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Prime Rate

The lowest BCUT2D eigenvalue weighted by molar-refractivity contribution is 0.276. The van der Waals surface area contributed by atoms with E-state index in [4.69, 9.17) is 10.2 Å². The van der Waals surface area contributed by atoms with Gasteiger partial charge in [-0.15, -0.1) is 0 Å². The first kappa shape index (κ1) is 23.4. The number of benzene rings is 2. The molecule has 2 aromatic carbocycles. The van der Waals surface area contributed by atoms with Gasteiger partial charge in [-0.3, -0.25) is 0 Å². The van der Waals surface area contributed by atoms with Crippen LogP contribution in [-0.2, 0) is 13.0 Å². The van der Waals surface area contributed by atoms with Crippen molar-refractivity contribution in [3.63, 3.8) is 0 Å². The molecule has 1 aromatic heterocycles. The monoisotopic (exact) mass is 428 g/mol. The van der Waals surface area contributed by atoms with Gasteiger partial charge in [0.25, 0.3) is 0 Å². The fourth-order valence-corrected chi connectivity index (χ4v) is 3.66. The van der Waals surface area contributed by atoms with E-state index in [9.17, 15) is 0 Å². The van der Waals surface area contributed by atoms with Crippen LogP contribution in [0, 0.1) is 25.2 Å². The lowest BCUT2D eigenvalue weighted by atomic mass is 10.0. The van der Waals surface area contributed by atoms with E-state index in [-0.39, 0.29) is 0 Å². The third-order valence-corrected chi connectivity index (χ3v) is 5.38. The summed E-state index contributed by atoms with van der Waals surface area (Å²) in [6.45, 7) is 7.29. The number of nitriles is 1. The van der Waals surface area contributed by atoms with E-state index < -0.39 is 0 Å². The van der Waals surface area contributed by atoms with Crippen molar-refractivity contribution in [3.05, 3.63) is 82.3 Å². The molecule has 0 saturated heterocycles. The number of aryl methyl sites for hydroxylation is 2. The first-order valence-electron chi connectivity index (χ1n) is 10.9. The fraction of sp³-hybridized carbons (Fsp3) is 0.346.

A prime rate is an interest rate that commercial banks charge their best or most credit-worthy clients, who are usually prominent and stable business clients who aren’t very likely to default on a loan. The likelihood or risk of default is mainly what determines the interest rate a bank will charge you. The prime rate is not the same as the loan rate that’s charged on personal property loans; however, the prime lending rate is often used in calculating mortgages. Mortgage rates on consumer loans are generally higher than prime interest rates because individual borrowers are more likely to default on a loan than stable business borrowers, such as large corporations.

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